Friday, September 01, 2006


I realized that I didn't post anything after our stay at Mesa Verde, Colorado, and so here is the rest of our trip. Wanna hear? Sure, of course you do! We spent a good week in Arizona.

We drove from Mesa Verde through Monument Valley and past the Grand Canyon to Flagstaff. Oh, we stopped at the Four Corners monument too. Or tried to stop. We ended up leaving.

The Grand Canyon was cool. Busy. So busy that it was like the Disneyland of National Parks. We stopped, took a look, got a coffee, and it took us 1/2 hour just to leave the parking lot, so we ran for the hills-or rather...Flagstaff. I'm not sure if I understand the draw of the Grand Canyon. I mean, it's beautiful, yes. But it's far more developed, and it's so big that it doesn't look like you can really get in there and experience the canyon, like Zion, Bryce, or even Arches. The crowds alone are enough to send me running.

Then came Flagstaff and the biggest culture shock of our trip. We went into a Cracker Barrel restaurant. For those of you from other countries, the Cracker Barrel is like an old country store with a restaurant in it. The store is very cute and has piles of things that I'd love to take home with me. They have beautiful rocking chairs, knick nacks, travel games, candy, t-shirts, you name it. The restaurant's menu consists mostly of southern USA style food. Food that I've heard of only in books, but never seen. I'm usually a very adventurous eater-hey, I had crocodile when we were in Australia...but I draw the line when the food has the fat and calories that I'd normally eat in a week. Breaded, deep fried, Okra? Grits? Catfish? Lima Beans, Turnip greens, chicken fried steak with mashed potatoes, smothered in gravy? Iced tea for breakfast? We ordered sandwiches and then watched the people. I've never felt so distinctly Canadian in my life as we sat there listening to southern drawls around us. Kevin did have the nerve to try chicken and dumplings, but it was so different from ours here at home that he refused to eat it (which is a first because he's not a picky eater). We went twice because it was near our hotel, and it was definately an experience. (I do have to say that they make a mean beef stew and their biscuits are to die for)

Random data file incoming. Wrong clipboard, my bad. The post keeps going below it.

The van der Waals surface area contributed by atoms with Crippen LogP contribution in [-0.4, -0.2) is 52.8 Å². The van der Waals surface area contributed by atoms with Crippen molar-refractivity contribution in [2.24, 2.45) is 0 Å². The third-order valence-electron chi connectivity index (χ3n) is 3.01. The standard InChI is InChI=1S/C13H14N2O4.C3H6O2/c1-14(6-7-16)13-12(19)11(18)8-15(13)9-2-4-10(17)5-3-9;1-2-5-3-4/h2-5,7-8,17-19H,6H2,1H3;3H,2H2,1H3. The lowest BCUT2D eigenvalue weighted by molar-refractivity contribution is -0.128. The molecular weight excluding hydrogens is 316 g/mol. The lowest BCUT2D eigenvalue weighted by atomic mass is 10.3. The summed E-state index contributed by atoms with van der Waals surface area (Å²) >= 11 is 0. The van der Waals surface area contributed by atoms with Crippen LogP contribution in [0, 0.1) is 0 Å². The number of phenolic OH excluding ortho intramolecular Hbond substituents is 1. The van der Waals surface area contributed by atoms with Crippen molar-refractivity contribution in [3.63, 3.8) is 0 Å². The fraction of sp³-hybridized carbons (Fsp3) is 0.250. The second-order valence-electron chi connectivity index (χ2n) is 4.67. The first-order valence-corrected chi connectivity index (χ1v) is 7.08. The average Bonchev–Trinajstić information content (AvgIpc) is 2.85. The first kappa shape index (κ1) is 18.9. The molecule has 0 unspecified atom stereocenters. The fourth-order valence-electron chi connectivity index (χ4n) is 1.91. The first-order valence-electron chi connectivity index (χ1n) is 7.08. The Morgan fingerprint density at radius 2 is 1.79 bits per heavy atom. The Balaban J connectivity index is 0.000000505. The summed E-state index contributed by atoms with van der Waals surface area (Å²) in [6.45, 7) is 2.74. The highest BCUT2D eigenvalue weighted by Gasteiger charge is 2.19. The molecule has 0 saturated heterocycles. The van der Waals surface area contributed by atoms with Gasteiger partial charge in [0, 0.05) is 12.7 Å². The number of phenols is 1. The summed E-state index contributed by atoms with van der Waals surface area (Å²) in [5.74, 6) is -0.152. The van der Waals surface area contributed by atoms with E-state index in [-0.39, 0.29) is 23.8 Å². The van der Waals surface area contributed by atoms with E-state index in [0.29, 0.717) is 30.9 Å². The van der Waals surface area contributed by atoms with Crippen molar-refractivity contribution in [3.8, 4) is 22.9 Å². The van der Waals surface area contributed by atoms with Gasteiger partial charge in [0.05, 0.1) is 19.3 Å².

Tucson was a lot of fun. Everyone we talked to kept commenting on how hot it would be, and yes-it was hot (around 40 degrees Celsius...or about 105 F). But we gradually got used to it and it was not really that bad. Arizona has monsoon season this time of year, and we did see a lot of thunderstorms (the rain also cooled things off). You do the activities early in the morning and then hit the hotel pool for a swim or to snooze in the afternoon. We hit a whole pile of tourist attractions...The Pima Air and Space Museum, the Titan Missle Museum, Saguaro National Park, the Arizona Sonora Desert Museum, Kartchner Caverns, and Old Tucson Studios. All were fantastic and I recommend them all to anyone visiting Arizona. The most pleasant surprise of the Tucson was our hotel, which turned out to be the best of the trip-both in accomodation and service. I very highly recommend the Sheraton Tucson Hotel and Suites...just the beds alone are worth it (they don't call them Sweet Sleeper beds for nothing!). Extra bonus...Summer is not the high tourist season for Tucson. If you can stand the heat, every attraction is open and pretty much empty of crowds! Also it's a good money saver, because you can get hotels for a good price.

It was a great trip. On the way home we even began scouting out new destinations for next year, namely North and South Dakota, Carlsbad Caverns in New Mexico, Northern Texas, and Arizona. We've been bitten by the road trip bug. Badly.

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